Grant Park: Icons on Chicago’s “Front Yard”

After writing a couple of great articles about the Art Institute of Chicago and Second City, I talked pal Jon Rochetti into another article, complete with some of his photos, from his recent trips to Chicago. Enjoy!   Even before the Chicago Fire of 1871, civic leaders realized that the city’s lakefront was something that should be protected to be enjoyed by all Chicagoans.  Chicago’s Grant Park (map) lies between the downtown business “loop” and The Magnificent Mile (Michigan Ave.) and Lake Michigan.  It covers 319 acres and hosts three exceptional museums: the Shedd Aquarium, the Art Institute, and the Field Museum of Natural History, along with many of Chicago’s favorite icons. Much of the park is actually landfill from the Chicago fire and the city’s first underground subway system. An old tunnel system was built to hold underground telephone cables but after […]

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The Art Institute of Chicago

Today I have a guest post from a very dear friend, Jon Rochetti.  You may have seen his photos accompanying many of my posts, and if you haven’t, take a look here or here or here.  Today, I’m very excited to share with you some of his great writing, along with his photos. ——————- The Windy City”¦The Second City”¦City of Broad Shoulders”¦The City of My Youth – Chicago. I visited Chicago last weekend in a role I haven’t been in years – a tourist.  Usually I visit old friends or travel for business; but this trip was a brother/sister trip to celebrate my sister’s 50th birthday and her first trip “home” in over 15 years.  After visiting childhood homes, old schools, parks where we played as children and even the church were my parents were married, we toured some of the city’s more famous […]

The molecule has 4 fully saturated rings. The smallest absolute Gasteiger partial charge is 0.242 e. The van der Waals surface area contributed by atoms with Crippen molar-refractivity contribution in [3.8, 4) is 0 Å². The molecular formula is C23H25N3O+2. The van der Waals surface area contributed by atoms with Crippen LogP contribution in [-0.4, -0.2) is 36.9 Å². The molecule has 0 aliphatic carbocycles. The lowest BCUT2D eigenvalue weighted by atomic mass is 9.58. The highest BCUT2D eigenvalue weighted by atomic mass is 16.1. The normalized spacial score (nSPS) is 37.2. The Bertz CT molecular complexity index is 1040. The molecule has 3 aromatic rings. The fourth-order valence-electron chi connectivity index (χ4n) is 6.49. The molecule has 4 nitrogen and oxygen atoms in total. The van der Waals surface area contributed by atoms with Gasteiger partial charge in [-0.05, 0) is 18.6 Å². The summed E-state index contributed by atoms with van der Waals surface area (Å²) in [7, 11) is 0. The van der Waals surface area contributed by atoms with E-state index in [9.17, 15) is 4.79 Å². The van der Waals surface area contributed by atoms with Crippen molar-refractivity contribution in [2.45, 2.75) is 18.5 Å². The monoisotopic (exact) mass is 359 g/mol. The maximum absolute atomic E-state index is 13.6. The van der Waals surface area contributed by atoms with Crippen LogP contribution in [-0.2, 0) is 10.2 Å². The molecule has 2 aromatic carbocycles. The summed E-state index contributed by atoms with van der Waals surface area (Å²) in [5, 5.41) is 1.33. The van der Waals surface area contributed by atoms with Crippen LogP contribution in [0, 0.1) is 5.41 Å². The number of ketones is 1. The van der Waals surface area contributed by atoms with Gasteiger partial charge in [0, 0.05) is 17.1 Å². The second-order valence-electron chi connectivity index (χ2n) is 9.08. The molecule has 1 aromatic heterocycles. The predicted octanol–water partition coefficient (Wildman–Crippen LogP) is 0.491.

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NYC: The Hudson River Bike Path to the Little Red Lighthouse

A guest post from my pal, Jeffrey Whelan. —————————- Yes, there really is a little red lighthouse under the George Washington Bridge. It is right at the edge of the Hudson River on the Manhattan side, and I have biked up to it many times. In recent years, New York City has spruced up and expanded the bike path, building parks and recreational piers along it to attract people to the water’s edge.  The ride up is varied and scenic, and takes only 45 minutes from midtown. The lighthouse itself was immortalized in the 1942 children’s book “The Little Red Lighthouse and the Great Gray Bridge”  written by Hildegarde Swift and illustrated by Lynd Ward. The book itself is still in print, and is largely responsible for the preservation of the lighthouse after  the U.S. Coast Guard deactivated it. The NYC […]

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10 Last Minute Ideas for Your Kids' Last Days of Summer Vacation

The idea of vacationing at home seemed to resonate with readers, both as a money saving idea, and as a practical solution with time remaing before school starts.  Here are some ideas for those of you in the greater Seattle/Tacoma area.  For those of you who don’t live in this area, use the ideas to think about what’s available in your hometown. What are you waiting for?  Pick one.  Pick another.  Send the kids back to school with lots of fond memories about the best summer vacation ever. Pacific Science Center:  Dinosaurs, butterflies, and insects co-mingle with technology and astronomy in creating exhibits that make you think and wonder why. Woodland Park Zoo:  All the animals in the zoo are jumping up and down for you. . . . Come see the lions, and tigers, and bears in natural habitats.  Don’t forget […]

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10 Tips to Help You Deal with Airport Security

Most days I really love my job.  It’s not glamorous, like you see in the movies, but it provides me a great deal of flexibility, variety, and personal enjoyment while meeting my needs to make a living.  While I occasionally have a lousy flight (or trip, or sometimes even a month), the good still overwhelmingly outweighs the bad. That’s part of the reason why a day like today is so difficult. I know that all the passengers on the plane have been through hell ““just to get to the plane.  It may not make you feel any better, but we had to go through the same thing.  We know what it feels like.  The security lines are long, and tempers are short, and patience is in short supply.  There are a lot of people who didn’t make their flights today, […]